Today, he’s a retired NHLer who racked up 1,004 points during a 15-year career with Philadelphia, Boston, Minnesota and Hartford.
But 40 years ago, Brian Propp was a teenager who could only dream of playing in the NHL.
Going into the 1974-75 season, the Saskatchewan cities of Yorkton and Melville decided to combine their Midget teams in an effort to compete with some of the province’s powerhouse programs.
Propp, then a 15-year-old from nearby Neudorf (2011 population – 272), made the final cut.
“Being from such a small town, most of the time we just tried to get enough kids together to get a team,” Propp remembers. “It was different for me to get to play with guys from other cities, in a more well-organized system.”
Propp’s Yorkton Parkland team was a success on the ice, winning the Saskatchewan championship and earning a berth in the Wrigley Cup, Canada’s National Midget Championship.
“Definitely the biggest stage I had been on up to that point,” recalls Propp. “Our tournament was held in Oshawa and being so young I hadn’t really traveled that far before.
“It was really the fact that it was the first time that you could represent your whole province in a tournament that meant a lot. Being born in Saskatchewan and being able to represent that province while playing hockey was an honor that stuck with me throughout my career.”
Yorkton Parkland started strong at the national championship, earning three wins and a tie in its first four games to put itself in contention for a spot in the medal games. But losses to Barrie and Oshawa (the eventual gold and bronze medallists) left the Saskatchewan side third in its division, and sixth overall.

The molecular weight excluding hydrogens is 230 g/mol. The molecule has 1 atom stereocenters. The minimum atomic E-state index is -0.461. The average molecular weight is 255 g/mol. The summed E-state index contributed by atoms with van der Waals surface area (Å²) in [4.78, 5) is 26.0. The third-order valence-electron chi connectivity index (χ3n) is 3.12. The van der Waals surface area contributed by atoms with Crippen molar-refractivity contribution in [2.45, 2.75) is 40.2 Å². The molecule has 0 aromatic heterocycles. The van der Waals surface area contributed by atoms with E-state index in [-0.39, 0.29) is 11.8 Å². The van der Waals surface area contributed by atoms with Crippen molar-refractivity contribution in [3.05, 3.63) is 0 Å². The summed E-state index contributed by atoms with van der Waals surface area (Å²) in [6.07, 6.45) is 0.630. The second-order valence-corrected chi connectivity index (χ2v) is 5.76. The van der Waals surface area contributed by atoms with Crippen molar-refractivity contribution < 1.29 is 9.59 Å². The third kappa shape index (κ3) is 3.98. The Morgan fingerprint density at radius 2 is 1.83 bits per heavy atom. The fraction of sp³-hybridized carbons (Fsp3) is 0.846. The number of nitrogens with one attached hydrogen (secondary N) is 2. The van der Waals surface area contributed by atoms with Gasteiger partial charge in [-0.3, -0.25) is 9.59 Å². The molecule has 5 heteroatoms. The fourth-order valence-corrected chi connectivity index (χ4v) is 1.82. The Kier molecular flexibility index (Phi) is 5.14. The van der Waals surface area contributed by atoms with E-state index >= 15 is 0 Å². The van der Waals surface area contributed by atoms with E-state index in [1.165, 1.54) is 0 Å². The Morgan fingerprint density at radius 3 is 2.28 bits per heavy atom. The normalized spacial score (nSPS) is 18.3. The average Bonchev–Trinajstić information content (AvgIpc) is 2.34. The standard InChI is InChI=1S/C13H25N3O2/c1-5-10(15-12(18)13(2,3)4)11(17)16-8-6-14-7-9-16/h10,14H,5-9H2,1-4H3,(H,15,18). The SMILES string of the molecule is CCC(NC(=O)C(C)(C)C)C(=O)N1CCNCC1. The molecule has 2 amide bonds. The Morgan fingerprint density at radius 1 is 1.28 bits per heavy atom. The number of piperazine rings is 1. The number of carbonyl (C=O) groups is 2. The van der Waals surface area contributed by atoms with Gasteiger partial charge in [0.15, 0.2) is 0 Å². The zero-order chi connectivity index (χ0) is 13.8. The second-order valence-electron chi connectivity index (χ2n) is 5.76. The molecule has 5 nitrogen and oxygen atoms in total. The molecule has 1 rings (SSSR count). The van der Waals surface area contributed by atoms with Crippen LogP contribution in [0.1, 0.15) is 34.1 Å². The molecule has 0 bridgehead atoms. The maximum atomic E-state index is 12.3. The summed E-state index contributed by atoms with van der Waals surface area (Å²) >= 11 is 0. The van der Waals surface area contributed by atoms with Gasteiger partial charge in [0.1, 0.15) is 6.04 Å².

Looking back today on a tournament that preceded an NHL career of over 1,000 games and 1,000 points, Propp says the Wrigley Cup was a major milestone in his development as a hockey player.
“Playing against new and better teams and alongside better players, with better coaches, really helped my career,” he says. “It made a big difference in understanding the game and helped me aspire to be better.
“That tournament really got me thinking about what it took for me to play professionally.”
TELUS Cup Team & Year: Yorkton Parkland, 1975
TELUS Cup Finish: sixth place
NHL Entry Draft: 1979, Philadelphia Flyers (1st round, 14th overall)
NHL Teams: Philadelphia Flyers (1979-90); Boston Bruins (1990); Minnesota North Stars (1990-92); Hartford Whalers (1993-94)
NHL Statistics: 1,016 GP; 425 G; 579 A; 1,004 PTS
Team Canada Experience: IIHF World Junior Championship (1979, fifth place); IIHF World Championship (1982, bronze medal; 1983, bronze medal); Canada Cup (1987, first place); Canada’s National Men’s Team (1992-93)
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